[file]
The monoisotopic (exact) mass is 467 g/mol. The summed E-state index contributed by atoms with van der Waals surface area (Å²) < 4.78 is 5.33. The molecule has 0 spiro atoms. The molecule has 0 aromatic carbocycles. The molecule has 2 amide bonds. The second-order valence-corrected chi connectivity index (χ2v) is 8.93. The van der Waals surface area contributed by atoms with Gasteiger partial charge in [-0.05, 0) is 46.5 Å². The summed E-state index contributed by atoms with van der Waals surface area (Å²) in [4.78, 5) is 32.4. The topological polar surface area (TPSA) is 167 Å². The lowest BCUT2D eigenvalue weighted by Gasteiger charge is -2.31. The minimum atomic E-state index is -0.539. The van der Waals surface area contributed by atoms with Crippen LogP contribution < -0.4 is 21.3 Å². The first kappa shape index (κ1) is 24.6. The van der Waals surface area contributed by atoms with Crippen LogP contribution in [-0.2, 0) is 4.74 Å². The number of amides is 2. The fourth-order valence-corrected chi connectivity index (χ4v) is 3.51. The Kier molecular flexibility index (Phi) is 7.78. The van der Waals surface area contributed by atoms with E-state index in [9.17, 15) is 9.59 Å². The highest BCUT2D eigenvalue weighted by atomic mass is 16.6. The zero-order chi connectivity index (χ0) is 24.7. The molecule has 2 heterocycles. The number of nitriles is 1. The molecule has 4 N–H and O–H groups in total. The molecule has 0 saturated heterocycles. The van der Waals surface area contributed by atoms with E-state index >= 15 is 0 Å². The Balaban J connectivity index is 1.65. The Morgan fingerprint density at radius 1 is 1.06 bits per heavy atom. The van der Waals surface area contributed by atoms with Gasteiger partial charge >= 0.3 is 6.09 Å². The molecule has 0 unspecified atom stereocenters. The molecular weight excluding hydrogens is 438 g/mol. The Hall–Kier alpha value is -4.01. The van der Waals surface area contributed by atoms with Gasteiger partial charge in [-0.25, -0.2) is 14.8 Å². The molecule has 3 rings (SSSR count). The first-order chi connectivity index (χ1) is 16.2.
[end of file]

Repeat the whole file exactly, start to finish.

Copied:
The monoisotopic (exact) mass is 467 g/mol. The summed E-state index contributed by atoms with van der Waals surface area (Å²) < 4.78 is 5.33. The molecule has 0 spiro atoms. The molecule has 0 aromatic carbocycles. The molecule has 2 amide bonds. The second-order valence-corrected chi connectivity index (χ2v) is 8.93. The van der Waals surface area contributed by atoms with Gasteiger partial charge in [-0.05, 0) is 46.5 Å². The summed E-state index contributed by atoms with van der Waals surface area (Å²) in [4.78, 5) is 32.4. The topological polar surface area (TPSA) is 167 Å². The lowest BCUT2D eigenvalue weighted by Gasteiger charge is -2.31. The minimum atomic E-state index is -0.539. The van der Waals surface area contributed by atoms with Crippen LogP contribution < -0.4 is 21.3 Å². The first kappa shape index (κ1) is 24.6. The van der Waals surface area contributed by atoms with Crippen LogP contribution in [-0.2, 0) is 4.74 Å². The number of amides is 2. The fourth-order valence-corrected chi connectivity index (χ4v) is 3.51. The Kier molecular flexibility index (Phi) is 7.78. The van der Waals surface area contributed by atoms with E-state index in [9.17, 15) is 9.59 Å². The highest BCUT2D eigenvalue weighted by atomic mass is 16.6. The zero-order chi connectivity index (χ0) is 24.7. The molecule has 2 heterocycles. The number of nitriles is 1. The molecule has 4 N–H and O–H groups in total. The molecule has 0 saturated heterocycles. The van der Waals surface area contributed by atoms with E-state index >= 15 is 0 Å². The Balaban J connectivity index is 1.65. The Morgan fingerprint density at radius 1 is 1.06 bits per heavy atom. The van der Waals surface area contributed by atoms with Gasteiger partial charge >= 0.3 is 6.09 Å². The molecule has 0 unspecified atom stereocenters. The molecular weight excluding hydrogens is 438 g/mol. The Hall–Kier alpha value is -4.01. The van der Waals surface area contributed by atoms with Gasteiger partial charge in [-0.25, -0.2) is 14.8 Å². The molecule has 3 rings (SSSR count). The first-order chi connectivity index (χ1) is 16.2.